Luke 2:7, Manger. (Gr. phatne)The Greek word phatne literally means “feeding trough” and according to the word’s etymology and lexicology as stated in TheTDNT, there is no indication that this manger is anything but a standard feeding trough or manger.
Nevertheless, this manger may have been a sukkah or tabernacle, which is the flimsy little hut that Israelites build during the biblical Feast of Tabernacles (Heb. Chag Sukkot) as commanded in the Torah (Lev 23:33–43). We see the connection between a manger and a sukkah in Genesis 33:17 where Jacob built booths (or tabernacles; Heb. succot or sukkot is the plural form of sukkah) for his livestock showing us that the Hebrew word sukkah (pl. sukkot) can also mean “livestock barn or manger” as well as a temporary habitation where Israelites dwell during the biblically commanded festival of Sukkot.
This raises the possibility that Yeshua was born in a festival sukkah during the Feast of Tabernacles or Sukkot and not just in an animal barn as Christian folklore would have us believe.
The LXX Greek word for sukkah in Gen 33:17 is skenas meaning “habitation, dwelling or tabernacle” and is the same word used in John 1:14 and Rev 21:1–3 in reference to Yeshua tabernacling with his people.
Putting all the pieces together, Yeshua may have been born in a sukkah-manger prior to or during the Feast of Tabernacles with a human sukkah (or body, of which the physical sukkah during Sukkot is a metaphorical picture) in order to redeem man from sin, so that Yeshua might tabernacle with redeemed men forever in the New Jerusalem (Rev 21:3).
Sukkot and Shemini Atzeret—The Historical Roots of Our Faith, Present Relevance for Believers & Prophetic End-Time Implications
Spiritual and Ceremonial Aspects of Sukkot
Overview of the Season
Sukkot (also spelled “Succoth”) or the Feast of Tabernacle/Booths or Ingathering is the sixth of the seven annual feast days in YHVH’s plan of redemption for mankind. It occurs in the early fall of the year on the fifteenth day of the seventh month on YHVH’s biblical calendar fifteen days after Yom Teruah (the Day of Shofar Blowing) and five days after Yom Kippur (the Day of Atonement). This festival lasts for seven days and directly following it is a separate festival called Shemini Atzeret literally meaning “the Eighth Solemn Assembly”and commonly referred to as “the Eighth Day.”
We see in the early fall a rapid succession of biblical feasts with one coming right after another. It is a time of great energy, excitement and anticipation both in the natural realm and prophetically.
We also observe a transition from the somber and repentant, even frightening, mood of Yom Teruah and Yom Kippur to the joyous and celebratory mood of the Feast of Sukkot, and no wonder, for the first two fall festivals of YHVH represent a very dark and ominous time in human history—the end of the age with the judgments of Elohim being poured out upon the earth (Great Tribulation, Wrath of Elohim, Battle of Armageddon, and Satan being bound and cast into the bottomless pit). But this same period culminates in the return of the Messiah, Yeshua, to rule the earth during the Messianic Age as King of kings and Master of masters. The Feast of Tabernacles pictures this glorious epoch in the history of humanity’s tenure upon this earth—a time of unspeakable joy and triumph of good over Continue reading →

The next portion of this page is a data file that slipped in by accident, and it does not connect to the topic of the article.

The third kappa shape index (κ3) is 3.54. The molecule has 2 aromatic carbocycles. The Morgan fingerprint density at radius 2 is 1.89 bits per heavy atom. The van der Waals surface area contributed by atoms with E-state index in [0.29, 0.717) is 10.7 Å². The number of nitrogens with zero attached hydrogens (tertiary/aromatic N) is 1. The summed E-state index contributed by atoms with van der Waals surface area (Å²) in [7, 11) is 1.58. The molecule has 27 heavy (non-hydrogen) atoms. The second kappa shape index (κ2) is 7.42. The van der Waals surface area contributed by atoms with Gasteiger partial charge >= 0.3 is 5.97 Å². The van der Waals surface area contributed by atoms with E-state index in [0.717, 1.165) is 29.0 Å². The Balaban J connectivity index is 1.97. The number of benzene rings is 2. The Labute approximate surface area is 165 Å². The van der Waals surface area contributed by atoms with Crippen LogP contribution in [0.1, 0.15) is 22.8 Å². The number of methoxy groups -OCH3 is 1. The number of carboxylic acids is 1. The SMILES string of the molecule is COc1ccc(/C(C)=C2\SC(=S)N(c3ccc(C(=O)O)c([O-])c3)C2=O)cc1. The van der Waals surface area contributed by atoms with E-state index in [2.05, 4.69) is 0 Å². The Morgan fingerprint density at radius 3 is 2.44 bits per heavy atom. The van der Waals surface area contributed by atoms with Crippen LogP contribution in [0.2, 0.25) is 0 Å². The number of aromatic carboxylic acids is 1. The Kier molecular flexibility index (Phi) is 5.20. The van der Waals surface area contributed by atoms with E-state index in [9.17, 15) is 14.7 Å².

There is still time to register for Sukkot Northwest 2016 on the wild and scenic Rogue River in warm and pristine Southwest Oregon. We have rented an entire campground with full camping and RV facilities, and several camp sites are still available.
After seeking YHVH Elohim, the theme for this year’s Feast is, “Get in the River of Life…Be a River of Life!” Our cornerstone scripture passages are:
In the last day, that great day of the feast, Yeshua stood and cried, saying, If any man thirst, let him come unto me, and drink. He that believeth on me, as the scripture hath said, out of his belly shall flow rivers of living water. (John 7:37–38)
But whosoever drinketh of the water that I shall give him shall never thirst; but the water that I shall give him shall be in him a well of water springing up into everlasting life. (John 4:14)
In the midst of the street of it, and on either side of the river, was there the tree of life, which bare twelve manner of fruits, and yielded her fruit every month: and the leaves of the tree were for the healing of the nations. (Rev 22:2)
We were led by the Spirit of Elohim to choose this theme unaware of its broader prophetic implications until Brother Bill who is from Washington State and is one of our speakers pointed out to us, “This is a wonderful theme to have this year, just having come off of last year’s theme of ‘Coming out of Babylon.’ Babylon is known by several names, one of which is the ‘Land Between Two Rivers.’ One river speaks of death, and the other river speaks of life. Babylon is a mixture of the two. ‘Come out of (the river of death)” was last year’s theme. ‘Get into the River of Life!’ (and then be a river of life) is this year’s theme. A natural progression!” Thank you Bill for this encouraging confirmation.